Black Canyon of The Gunnison National Park is “big enough to be overwhelming, still intimate enough to feel the pulse of time.” One of the least visited National Parks, which means if you venture below the rim, share your experience with a reverent few. Hard to reach, steep, rocky, poison ivy, unmarked trails reward the adventurer, climber, fly fisherman.
Exploring The Black Canyon
Length: One to three days
Description: From the top, the Black Canyon is impressive, and her dizzyingly steep canyon walls are best witnessed from below where direct sun reaches only a few hours daily. We packed in our fly rods to experience the legendary Salmon Fly hatch and gorging trout. We opted for the The North Rim accessed by a dirt road climbing out of Crawford, CO. What became evident was how the preservation of this ancient place is aided by its no frills amenities. Void of a big lodge, plentiful rim hugging campsites, and gnarly descents, the Black Canyon is wilderness at it’s best.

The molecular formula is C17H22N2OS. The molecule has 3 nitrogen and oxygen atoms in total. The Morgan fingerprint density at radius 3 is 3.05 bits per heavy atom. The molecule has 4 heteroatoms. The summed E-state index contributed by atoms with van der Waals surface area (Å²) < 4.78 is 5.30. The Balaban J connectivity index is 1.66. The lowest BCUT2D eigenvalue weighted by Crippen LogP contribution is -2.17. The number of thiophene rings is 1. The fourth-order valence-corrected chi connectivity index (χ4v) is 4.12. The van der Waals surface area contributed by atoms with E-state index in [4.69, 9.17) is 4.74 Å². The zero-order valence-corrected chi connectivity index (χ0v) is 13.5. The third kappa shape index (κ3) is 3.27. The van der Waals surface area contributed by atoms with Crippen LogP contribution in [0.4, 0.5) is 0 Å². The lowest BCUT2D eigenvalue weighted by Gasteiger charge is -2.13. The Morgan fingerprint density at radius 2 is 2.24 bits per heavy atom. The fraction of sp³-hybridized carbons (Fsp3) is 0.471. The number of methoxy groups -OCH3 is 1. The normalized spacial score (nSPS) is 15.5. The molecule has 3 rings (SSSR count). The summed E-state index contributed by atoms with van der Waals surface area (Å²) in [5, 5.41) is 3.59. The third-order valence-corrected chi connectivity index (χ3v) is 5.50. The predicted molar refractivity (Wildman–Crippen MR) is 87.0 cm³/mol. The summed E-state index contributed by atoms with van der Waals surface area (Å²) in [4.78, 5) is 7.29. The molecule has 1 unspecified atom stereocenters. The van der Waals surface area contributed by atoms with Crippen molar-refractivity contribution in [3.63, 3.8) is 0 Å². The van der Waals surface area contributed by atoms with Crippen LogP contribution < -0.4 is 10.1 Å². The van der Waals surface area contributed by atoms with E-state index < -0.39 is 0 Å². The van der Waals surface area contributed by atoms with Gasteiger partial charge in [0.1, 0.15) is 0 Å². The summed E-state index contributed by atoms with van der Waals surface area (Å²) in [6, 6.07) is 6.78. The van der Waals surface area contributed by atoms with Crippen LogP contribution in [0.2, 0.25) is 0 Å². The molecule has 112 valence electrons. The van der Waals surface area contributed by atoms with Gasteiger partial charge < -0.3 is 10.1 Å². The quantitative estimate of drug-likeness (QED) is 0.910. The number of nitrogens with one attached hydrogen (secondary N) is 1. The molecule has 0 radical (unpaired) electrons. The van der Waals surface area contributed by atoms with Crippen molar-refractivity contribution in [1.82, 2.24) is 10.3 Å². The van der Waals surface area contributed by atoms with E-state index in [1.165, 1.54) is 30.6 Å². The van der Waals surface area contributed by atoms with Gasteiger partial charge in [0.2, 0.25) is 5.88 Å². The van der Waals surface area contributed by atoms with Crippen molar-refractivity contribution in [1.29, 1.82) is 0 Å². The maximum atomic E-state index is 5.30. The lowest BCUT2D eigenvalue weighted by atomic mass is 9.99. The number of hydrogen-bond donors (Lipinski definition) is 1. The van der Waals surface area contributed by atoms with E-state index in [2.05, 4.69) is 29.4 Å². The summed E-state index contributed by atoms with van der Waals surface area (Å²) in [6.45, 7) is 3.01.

Route description down the S.O.B draw
“There are no maintained or marked trails into the inner canyon. Instead, there are “wilderness routes,” or unmarked scrambles to the river. Only individuals in excellent physical condition should attempt these routes; they are not meant for small children.
Hikers are expected to find their own way and be prepared for self-rescue. While descending, study the route behind, as this will make it easier to wayfind when confronted with a choice of routes and drainages on the way back up. The routes are the easiest, and sometimes only, path to the river.
Poison ivy is nearly impossible to avoid, and can be found growing 5 feet tall along the river.”
The rewards: Hungry trout, solitude, and timeless beauty.
Season: Spring, Fall